HTTP/2 in Netty

标签: | 发表时间:2021-06-15 14:25 | 作者:

1. Overview

Netty is an NIO-based client-server framework that gives Java developers the power to operate on the network layers. Using this framework, developers can build their own implementation of any known protocol, or even custom protocols.

For a basic understanding of the framework,  introduction to Netty is a good start.

In this tutorial, we'll see how to implement an HTTP/2 server and client in Netty.

2. What Is  HTTP/2?

As the name suggests,  HTTP version 2 or simply HTTP/2, is a newer version of the Hypertext Transfer Protocol.

Around the year 1989, when the internet was born, HTTP/1.0 came into being. In 1997, it was upgraded to version 1.1. However, it wasn't until 2015 that it saw a major upgrade, version 2.

As of writing this,  HTTP/3 is also available, though not yet supported by default by all browsers.

HTTP/2 is still the latest version of the protocol that is widely accepted and implemented. It differs significantly from the previous versions with its multiplexing and server push features, among other things.

Communication in HTTP/2 happens via a group of bytes called frames, and multiple frames form a stream.

In our code samples, we'll see how Netty handles the exchange of  HEADERSDATA and  SETTINGS frames.

3. The Server

Now let's see how we can create an HTTP/2 server in Netty.

3.1.  SslContext

Netty supports  APN negotiation for HTTP/2 over TLS. So, the first thing we need to create a server is an  SslContext:

  SelfSignedCertificate ssc = new SelfSignedCertificate();
SslContext sslCtx = SslContextBuilder.forServer(ssc.certificate(), ssc.privateKey())
  .ciphers(Http2SecurityUtil.CIPHERS, SupportedCipherSuiteFilter.INSTANCE)
    new ApplicationProtocolConfig(Protocol.ALPN, SelectorFailureBehavior.NO_ADVERTISE,
      SelectedListenerFailureBehavior.ACCEPT, ApplicationProtocolNames.HTTP_2))

Here, we created a context for the server with a JDK SSL provider, added a couple of ciphers, and configured the Application-Layer Protocol Negotiation for HTTP/2.

This means that our server will only support HTTP/2 and its underlying  protocol identifier h2.

3.2. Bootstrapping the Server with a  ChannelInitializer

Next, we need a  ChannelInitializer for our multiplexing child channel, so as to set up a Netty pipeline.

We'll use the earlier  sslContext in this channel to initiate the pipeline, and then bootstrap the server:

  public final class Http2Server {

    static final int PORT = 8443;

    public static void main(String[] args) throws Exception {
        SslContext sslCtx = // create sslContext as described above
        EventLoopGroup group = new NioEventLoopGroup();
        try {
            ServerBootstrap b = new ServerBootstrap();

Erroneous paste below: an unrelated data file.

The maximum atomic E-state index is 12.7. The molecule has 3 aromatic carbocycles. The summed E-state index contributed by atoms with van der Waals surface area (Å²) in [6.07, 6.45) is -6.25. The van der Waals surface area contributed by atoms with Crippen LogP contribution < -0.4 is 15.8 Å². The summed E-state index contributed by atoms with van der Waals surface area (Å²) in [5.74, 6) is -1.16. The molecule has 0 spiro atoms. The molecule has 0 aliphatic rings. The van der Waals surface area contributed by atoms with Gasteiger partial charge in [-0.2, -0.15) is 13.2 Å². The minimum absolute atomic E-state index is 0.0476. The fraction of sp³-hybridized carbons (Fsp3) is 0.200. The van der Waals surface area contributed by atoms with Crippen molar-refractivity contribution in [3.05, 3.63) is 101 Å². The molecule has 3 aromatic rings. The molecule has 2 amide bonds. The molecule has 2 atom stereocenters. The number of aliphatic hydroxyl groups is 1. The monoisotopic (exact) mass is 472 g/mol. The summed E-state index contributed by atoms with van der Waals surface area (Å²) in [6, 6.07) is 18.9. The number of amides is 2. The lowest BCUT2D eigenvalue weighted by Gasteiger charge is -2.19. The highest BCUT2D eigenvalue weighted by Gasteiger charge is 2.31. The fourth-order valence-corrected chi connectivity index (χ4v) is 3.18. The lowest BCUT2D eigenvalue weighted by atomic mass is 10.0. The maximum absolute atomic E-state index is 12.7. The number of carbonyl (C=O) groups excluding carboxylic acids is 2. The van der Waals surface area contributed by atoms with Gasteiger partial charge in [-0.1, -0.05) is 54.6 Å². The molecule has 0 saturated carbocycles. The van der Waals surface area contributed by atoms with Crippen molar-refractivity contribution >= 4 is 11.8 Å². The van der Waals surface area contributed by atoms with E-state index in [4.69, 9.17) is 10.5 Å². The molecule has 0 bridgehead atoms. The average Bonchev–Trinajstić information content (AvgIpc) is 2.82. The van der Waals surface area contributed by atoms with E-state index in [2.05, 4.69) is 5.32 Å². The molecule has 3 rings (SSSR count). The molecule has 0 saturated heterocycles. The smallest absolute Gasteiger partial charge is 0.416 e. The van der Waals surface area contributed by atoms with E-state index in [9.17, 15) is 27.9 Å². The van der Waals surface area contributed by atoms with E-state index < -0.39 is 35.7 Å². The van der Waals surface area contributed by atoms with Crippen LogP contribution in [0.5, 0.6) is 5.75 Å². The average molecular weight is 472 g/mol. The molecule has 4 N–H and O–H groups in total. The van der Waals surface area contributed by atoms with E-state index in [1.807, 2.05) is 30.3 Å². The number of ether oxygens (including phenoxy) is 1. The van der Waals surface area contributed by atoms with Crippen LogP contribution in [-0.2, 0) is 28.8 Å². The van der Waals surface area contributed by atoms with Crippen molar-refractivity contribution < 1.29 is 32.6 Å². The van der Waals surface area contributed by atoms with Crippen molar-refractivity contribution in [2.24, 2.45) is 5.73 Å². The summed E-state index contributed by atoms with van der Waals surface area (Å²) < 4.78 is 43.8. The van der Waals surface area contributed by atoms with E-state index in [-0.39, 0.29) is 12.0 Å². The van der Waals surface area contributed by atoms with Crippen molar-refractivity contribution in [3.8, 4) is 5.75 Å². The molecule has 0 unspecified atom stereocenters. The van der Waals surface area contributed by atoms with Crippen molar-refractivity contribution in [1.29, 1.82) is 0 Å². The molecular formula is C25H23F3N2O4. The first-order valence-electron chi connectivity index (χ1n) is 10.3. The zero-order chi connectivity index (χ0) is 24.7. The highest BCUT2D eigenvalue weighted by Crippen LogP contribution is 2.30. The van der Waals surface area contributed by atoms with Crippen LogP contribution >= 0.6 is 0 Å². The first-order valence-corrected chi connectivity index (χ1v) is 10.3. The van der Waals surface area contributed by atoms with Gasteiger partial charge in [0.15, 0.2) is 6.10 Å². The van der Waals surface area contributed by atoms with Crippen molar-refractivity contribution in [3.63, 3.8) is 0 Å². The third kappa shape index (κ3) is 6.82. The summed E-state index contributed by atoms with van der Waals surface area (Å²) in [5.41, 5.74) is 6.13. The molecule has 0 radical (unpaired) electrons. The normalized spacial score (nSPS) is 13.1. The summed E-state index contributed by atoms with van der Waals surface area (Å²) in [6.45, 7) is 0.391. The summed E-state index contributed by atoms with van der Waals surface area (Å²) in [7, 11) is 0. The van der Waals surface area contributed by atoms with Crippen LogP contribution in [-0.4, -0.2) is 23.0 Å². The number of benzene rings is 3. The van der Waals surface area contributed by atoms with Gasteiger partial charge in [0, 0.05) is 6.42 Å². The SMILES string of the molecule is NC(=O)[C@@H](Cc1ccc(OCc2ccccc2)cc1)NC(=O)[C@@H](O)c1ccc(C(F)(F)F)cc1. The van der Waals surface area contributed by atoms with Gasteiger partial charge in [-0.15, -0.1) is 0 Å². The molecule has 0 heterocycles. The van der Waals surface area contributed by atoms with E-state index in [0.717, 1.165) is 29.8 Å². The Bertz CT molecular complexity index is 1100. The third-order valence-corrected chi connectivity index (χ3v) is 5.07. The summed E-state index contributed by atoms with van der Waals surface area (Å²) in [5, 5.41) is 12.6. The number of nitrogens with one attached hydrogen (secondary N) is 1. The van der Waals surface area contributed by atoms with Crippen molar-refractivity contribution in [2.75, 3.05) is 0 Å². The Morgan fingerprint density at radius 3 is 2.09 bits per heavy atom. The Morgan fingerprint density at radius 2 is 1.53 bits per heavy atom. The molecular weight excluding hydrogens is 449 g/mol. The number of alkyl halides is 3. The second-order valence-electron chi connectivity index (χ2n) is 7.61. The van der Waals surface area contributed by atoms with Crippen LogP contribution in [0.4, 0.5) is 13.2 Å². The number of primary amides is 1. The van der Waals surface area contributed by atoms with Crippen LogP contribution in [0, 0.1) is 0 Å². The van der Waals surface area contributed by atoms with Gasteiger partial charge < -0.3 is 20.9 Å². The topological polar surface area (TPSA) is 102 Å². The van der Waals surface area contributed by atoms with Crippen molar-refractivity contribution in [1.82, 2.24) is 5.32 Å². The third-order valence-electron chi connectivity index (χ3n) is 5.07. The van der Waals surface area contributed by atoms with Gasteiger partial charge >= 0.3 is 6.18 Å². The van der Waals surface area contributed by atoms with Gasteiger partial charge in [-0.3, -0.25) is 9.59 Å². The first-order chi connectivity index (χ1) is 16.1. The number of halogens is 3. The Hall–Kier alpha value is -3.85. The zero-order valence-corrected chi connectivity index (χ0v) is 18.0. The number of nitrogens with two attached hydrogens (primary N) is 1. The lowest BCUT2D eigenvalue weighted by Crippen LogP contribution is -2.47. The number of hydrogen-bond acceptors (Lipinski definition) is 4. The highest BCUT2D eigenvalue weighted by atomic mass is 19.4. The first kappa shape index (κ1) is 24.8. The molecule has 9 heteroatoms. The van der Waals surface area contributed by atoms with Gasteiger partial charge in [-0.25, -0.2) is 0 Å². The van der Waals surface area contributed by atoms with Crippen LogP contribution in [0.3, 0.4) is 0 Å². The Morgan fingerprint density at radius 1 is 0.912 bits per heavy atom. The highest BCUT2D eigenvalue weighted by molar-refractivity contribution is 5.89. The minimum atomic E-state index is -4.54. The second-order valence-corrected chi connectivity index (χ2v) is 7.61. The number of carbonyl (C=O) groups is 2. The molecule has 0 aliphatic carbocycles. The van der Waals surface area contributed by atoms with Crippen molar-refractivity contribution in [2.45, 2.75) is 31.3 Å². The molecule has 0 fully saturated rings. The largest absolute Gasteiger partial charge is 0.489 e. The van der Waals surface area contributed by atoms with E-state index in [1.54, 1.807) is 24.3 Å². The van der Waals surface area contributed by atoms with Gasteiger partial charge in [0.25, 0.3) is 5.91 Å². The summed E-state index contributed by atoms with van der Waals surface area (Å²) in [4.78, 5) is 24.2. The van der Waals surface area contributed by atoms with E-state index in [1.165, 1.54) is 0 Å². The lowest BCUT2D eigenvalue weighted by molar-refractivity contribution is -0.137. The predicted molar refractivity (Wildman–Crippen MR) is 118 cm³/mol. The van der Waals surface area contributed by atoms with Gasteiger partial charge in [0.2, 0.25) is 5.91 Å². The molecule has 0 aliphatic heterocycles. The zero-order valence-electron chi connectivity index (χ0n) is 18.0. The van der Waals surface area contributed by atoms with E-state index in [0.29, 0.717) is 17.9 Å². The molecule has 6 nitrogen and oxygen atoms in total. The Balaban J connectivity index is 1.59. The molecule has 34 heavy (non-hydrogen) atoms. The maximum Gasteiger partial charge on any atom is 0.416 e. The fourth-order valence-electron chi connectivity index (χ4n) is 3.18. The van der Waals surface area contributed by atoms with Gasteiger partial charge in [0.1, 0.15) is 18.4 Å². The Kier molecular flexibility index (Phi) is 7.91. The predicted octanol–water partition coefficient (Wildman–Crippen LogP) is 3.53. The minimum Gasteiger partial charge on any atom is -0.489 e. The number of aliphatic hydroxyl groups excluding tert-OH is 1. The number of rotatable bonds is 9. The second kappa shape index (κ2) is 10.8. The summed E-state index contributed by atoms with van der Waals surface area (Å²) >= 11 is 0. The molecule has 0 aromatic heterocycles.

b.option(ChannelOption.SO_BACKLOG, 1024);
              .handler(new LoggingHandler(LogLevel.INFO))
              .childHandler(new ChannelInitializer() {
                  protected void initChannel(SocketChannel ch) throws Exception {
                      if (sslCtx != null) {
                            .addLast(sslCtx.newHandler(ch.alloc()), Http2Util.getServerAPNHandler());
            Channel ch = b.bind(PORT).sync().channel();

  "HTTP/2 Server is listening on" + PORT + '/');

        } finally {

As part of this channel's initialization, we're adding an APN handler to the pipeline in a utility method  getServerAPNHandler() that we've defined in our own utility class  Http2Util:

  public static ApplicationProtocolNegotiationHandler getServerAPNHandler() {
    ApplicationProtocolNegotiationHandler serverAPNHandler = 
      new ApplicationProtocolNegotiationHandler(ApplicationProtocolNames.HTTP_2) {
        protected void configurePipeline(ChannelHandlerContext ctx, String protocol) throws Exception {
            if (ApplicationProtocolNames.HTTP_2.equals(protocol)) {
                  Http2FrameCodecBuilder.forServer().build(), new Http2ServerResponseHandler());
            throw new IllegalStateException("Protocol: " + protocol + " not supported");
    return serverAPNHandler;

This handler is, in turn, adding a Netty provided  Http2FrameCodec using its builder and a custom handler called  Http2ServerResponseHandler.

Our custom handler extends Netty's  ChannelDuplexHandler and acts as both an inbound as well as an outbound handler for the server. Primarily, it prepares the response to be sent to the client.

For the purpose of this tutorial, we'll define a static  Hello World response in an  io.netty.buffer.ByteBuf – the preferred object to read and write bytes in Netty:

  static final ByteBuf RESPONSE_BYTES = Unpooled.unreleasableBuffer(
  Unpooled.copiedBuffer("Hello World", CharsetUtil.UTF_8));

This buffer will be set as a DATA frame in our handler's  channelRead method and written to the  ChannelHandlerContext:

public void channelRead(ChannelHandlerContext ctx, Object msg) throws Exception {
    if (msg instanceof Http2HeadersFrame) {
        Http2HeadersFrame msgHeader = (Http2HeadersFrame) msg;
        if (msgHeader.isEndStream()) {
            ByteBuf content = ctx.alloc().buffer();

            Http2Headers headers = new DefaultHttp2Headers().status(HttpResponseStatus.OK.codeAsText());
            ctx.write(new DefaultHttp2HeadersFrame(headers).stream(;
            ctx.write(new DefaultHttp2DataFrame(content, true).stream(;
    } else {
        super.channelRead(ctx, msg);

And that's it, our server is ready to dish out  Hello World.

For a quick test, start the server and fire a curl command with the  –http2 option:

  curl -k -v --http2

Which will give a response similar to:

  > GET / HTTP/2
> Host:
> User-Agent: curl/7.64.1
> Accept: */*
* Connection state changed (MAX_CONCURRENT_STREAMS == 4294967295)!
< HTTP/2 200 
* Connection #0 to host left intact
Hello World* Closing connection 0

4. The Client

Next, let's have a look at the client. Of course, its purpose is to send a request and then handle the response obtained from the server.